2011 Chrysler 200 Convertible: First Drive

Automotive Lease Guide reports that nearly one out of every two Chryslers sold in 2010 went to rental-fleet companies, which is nearly triple the average for non-luxury brands. No doubt the automaker’s Sebring convertible made up a sizable portion. Rent a convertible in a Sunbelt state and odds are good you’ll end up in one: America’s top three rental-car companies, according to industry magazine Auto Rental News, encompass seven brands; six of them rent convertibles and five of the six list Ye Olde Sebring as a primary droptop.

That the revamped car, dubbed the 200 convertible, is better than the Sebring convertible is faint praise. The Sebring ’vert suffered a creaky top, vague steering and the Windows Vista of six-speed automatics. The 200 convertible improves on all of those things, and it should satisfy Florida vacationers well enough. The larger question: Can Chrysler entice more folks in Houston or Los Angeles to pick ones for their own driveways? I’m not so sure.

Based on the 200, which replaces the Sebring sedan, the convertible boasts a heavily reworked chassis — 22 or 28 suspension bushings were retuned or replaced, Chrysler says — and new drivetrains. At a media introduction in Southern California last week, I drove a Touring trim with Chrysler’s 283-horsepower, 3.6-liter Pentastar V-6 and six-speed automatic, a pairing the automaker expects to make up about 90 percent of sales. (There’s also a 173-hp four-cylinder that’s also paired with the six-speed.) With smooth upshifts and a powerful, free-revving engine, the new drivetrain is more capable than last year’s ancient 3.5-liter V-6 and clunky six-speed auto.

Still, this is no V-6 Mustang. On mountainous desert highways outside San Diego, my journalist co-driver and I needed the engine’s full reserves to pull back up to speed. The transmission resisted downshifts until precious moments after my right foot called for them. Chrysler ladled on the power-steering assist, rendering a wheel that’s too soupy to enjoy on a winding road. The car resists pushing too early in corners, but it leans hard enough to take much fun out of really throwing it around.

As a straight-line cruiser, the 200 convertible fares better. Like the 200 sedan, the convertible rides softly. The chassis flexes a bit over bumps and the suspension can get floaty at times, but it feels as composed as any comfort-oriented $30,000 convertible ought to — and better than before. A caveat: I drove only the soft-top 200 convertible. The Limited has an optional folding hardtop, which, in the outgoing hardtop Sebring convertible, proved a creaky bedfellow.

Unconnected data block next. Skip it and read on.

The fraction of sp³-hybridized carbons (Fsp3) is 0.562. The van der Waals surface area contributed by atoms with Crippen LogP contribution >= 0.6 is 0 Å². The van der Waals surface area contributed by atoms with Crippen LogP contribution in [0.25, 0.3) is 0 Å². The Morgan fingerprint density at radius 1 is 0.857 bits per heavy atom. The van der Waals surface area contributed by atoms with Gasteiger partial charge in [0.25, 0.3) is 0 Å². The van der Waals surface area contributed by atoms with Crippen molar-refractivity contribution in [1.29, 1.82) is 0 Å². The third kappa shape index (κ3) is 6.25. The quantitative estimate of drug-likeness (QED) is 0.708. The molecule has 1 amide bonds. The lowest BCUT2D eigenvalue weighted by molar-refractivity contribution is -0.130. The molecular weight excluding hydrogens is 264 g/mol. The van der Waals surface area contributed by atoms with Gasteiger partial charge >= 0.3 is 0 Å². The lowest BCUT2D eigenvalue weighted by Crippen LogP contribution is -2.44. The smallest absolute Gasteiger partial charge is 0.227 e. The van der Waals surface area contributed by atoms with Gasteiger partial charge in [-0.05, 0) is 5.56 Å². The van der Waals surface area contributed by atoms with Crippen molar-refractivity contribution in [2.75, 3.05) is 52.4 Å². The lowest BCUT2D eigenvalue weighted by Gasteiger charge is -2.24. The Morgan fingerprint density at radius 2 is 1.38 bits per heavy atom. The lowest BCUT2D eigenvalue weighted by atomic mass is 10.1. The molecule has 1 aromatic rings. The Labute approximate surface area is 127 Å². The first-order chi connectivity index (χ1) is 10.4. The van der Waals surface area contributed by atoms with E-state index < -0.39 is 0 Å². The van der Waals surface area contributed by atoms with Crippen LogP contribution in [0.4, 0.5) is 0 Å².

With either the soft-top or hardtop up, the 200 convertible looks as unwieldy as the Sebring convertible. The rear deck juts out in a lengthy, flat expanse that could launch F-14s. (Miniature ones, but you get the point.) Our test car’s convertible top took 29 seconds to deploy from its quarters, and once the trunk motors back shut, its all-too-noticeable cutline runs inelegantly to the rear-quarter window.

The 200’s sleeker nose and taillights are an improvement over the Sebring’s, and the top-down car is easy on the eyes. Leave it up and a lot of Sebring shows through, both outside and in. Cabin materials are largely better than before, and the backseat remains hospitable for adults on a short trip, but a lot of Sebring pieces — dated trunk release and window controls, rubbery turn-signal stalks — have yet to be banished.

Perhaps that’s because cabin and styling work were done in just 12 months rather than the typical two or three years, Chrysler interior design chief Klaus Busse said. Given it was a rush job, the 200 is acceptable and even competitive. But are other Chrysler products — the Jeep Grand Cherokee, Chrysler 300 and Dodge Charger — have received serious development dollars, and it shows. Provided Chrysler makes strides on the reliability front, they’ll compete for years to come. The 200 convertible is a better rental car, but I have a tough time seeing it compete in 2012 or 2013 or landing in a lot more driveways, not just rental-car lots in 2011.

Stay tuned for a full review of the 200, which we’ve driven in four-cylinder sedan form, as well.

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